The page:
Thursday was an ending for me. As my retirement date of 1 September approaches I found myself driving towards the headquarters of the Coast Guard Investigative Service (CGIS) in Arlington, VA.
I've never really talked about it before in the blog, but for the last nineteen years of my thirty year Coast Guard career, I've been a special agent in the Coast Guard Investigative Service.
My career took me to places all over this country and the world, places I never dreamed I'd see. I walked several times through Moscow's Red Square, wandered under the locks of the Panama Canal, visited the base at Guantanamo Bay, Cuba. I've inhaled the dust of Iraq, frozen in the snow of Finland. I've enjoyed some time off in London riding the "Tube" (subway) and had my bags lost in France (twice) and Italy (once). In the states I've watched the sun rise in Key West and set in Alaska. I've seen the inner workings of Congress, viewed the devastation of Katrina. Sometimes I wonder which causes greater damage, hurricanes or Congress...
Before you think I was a tourist, no, I actually was working. I've investigated many crimes and put many criminals in prison. I've spent days on surveillance of bad guys, living in a car, or a building or even the bushes. I spent over four years on the security detail for two Coast Guard Commandants and worked hard to ensure not only their safety, but that their precious time was never wasted as they traveled. That required some of the longest hours I ever worked in my life, but was the best assignment I ever had.
It has been a whirlwind of a career, and now it's over. I had to go to HQ and turn in all my equipment, body armor, handcuffs, raid jackets, my gun, holster, magazines and ammunition. Other documents, handbooks and miscellaneous stuff.
But the hardest thing to turn in was a black wallet that has been in my back pocket all those years with my badge and credentials in it. It became as much a part of me as my clothes and shoes. Now that pocket is empty and I feel naked when I sit down or out of habit, reach back and make sure the wallet is still snugly in place.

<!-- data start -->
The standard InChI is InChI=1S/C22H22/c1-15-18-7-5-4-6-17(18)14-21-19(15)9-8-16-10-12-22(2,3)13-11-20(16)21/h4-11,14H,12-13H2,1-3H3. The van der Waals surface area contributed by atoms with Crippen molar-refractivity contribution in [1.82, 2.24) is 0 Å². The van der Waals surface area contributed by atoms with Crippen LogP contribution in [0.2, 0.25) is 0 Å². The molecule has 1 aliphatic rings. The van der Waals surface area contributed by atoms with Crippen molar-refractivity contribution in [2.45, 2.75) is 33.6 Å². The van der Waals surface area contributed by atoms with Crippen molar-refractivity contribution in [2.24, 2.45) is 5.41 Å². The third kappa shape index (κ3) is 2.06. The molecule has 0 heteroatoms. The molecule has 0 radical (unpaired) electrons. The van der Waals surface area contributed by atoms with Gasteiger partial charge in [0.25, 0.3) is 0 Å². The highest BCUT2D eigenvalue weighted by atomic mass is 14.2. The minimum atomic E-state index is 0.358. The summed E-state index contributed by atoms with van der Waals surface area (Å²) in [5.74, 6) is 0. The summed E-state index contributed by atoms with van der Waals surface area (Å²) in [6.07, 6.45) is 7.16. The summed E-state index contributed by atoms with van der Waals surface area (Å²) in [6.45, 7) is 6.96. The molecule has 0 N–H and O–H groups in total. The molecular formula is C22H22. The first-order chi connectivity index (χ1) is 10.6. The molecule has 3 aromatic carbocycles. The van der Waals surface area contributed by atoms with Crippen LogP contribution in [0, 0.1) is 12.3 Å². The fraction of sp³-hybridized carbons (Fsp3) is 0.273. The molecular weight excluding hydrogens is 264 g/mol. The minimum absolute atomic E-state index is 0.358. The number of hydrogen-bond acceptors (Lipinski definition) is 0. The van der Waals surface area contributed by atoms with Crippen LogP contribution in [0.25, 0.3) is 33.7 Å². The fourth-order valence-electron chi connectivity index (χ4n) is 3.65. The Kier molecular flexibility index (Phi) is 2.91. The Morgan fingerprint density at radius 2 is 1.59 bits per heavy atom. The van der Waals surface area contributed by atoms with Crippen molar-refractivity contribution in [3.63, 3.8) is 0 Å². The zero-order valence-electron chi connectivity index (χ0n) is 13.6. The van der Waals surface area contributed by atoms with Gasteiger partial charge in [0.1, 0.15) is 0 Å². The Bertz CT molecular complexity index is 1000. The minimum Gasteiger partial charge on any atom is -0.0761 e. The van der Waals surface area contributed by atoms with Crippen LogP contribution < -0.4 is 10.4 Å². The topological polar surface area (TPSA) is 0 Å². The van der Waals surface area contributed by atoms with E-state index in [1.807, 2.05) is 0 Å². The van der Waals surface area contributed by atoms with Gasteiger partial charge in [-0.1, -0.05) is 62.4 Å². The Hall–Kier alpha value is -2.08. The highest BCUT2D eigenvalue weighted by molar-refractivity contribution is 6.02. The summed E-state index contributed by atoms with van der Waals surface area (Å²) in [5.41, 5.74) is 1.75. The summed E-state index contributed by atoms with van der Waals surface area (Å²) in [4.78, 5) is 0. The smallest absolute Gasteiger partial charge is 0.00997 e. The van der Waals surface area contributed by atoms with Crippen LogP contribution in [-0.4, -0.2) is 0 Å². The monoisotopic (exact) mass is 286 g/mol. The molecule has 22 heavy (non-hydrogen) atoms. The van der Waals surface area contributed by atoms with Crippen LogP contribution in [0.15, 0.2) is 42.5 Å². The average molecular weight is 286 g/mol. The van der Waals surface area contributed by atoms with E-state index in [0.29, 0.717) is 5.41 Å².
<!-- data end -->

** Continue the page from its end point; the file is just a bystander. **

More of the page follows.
I am pleased, though that CGIS HQ is retiring my badge (it is pretty worn and tarnished) and credentials and having them mounted for me on a plaque. I won't have my badge and "creds" in my pocket any longer, but they'll look really nice on the wall in the Journey or some day on the wall of another house.
I've seen some amazing things, met some wonderful and not so wonderful people, rejoiced over some hard won victories, wept with others devastated by tragedy. There are days I wonder how I was ever so lucky to have had the honor to serve this country as a special agent.
I owe so much to Marti, who kept the home fires burning as I was gone so often. She raised our kids and managed much of our life without me. She often had no idea where I was or even when I would be coming home. She hurried to my side on one occasion when I was rushed to the hospital with a severe case of pneumonia that I contracted in Mexico and caused my lungs to collapse. She supported me through thick and thin, I couldn't have done it without her. I look forward to spending our days together traveling this country and seeing all its beauty hand in hand.
So it's finished. I have lots memories and stories that will be good to tell around a campfire. Some of them are even true. ;c)
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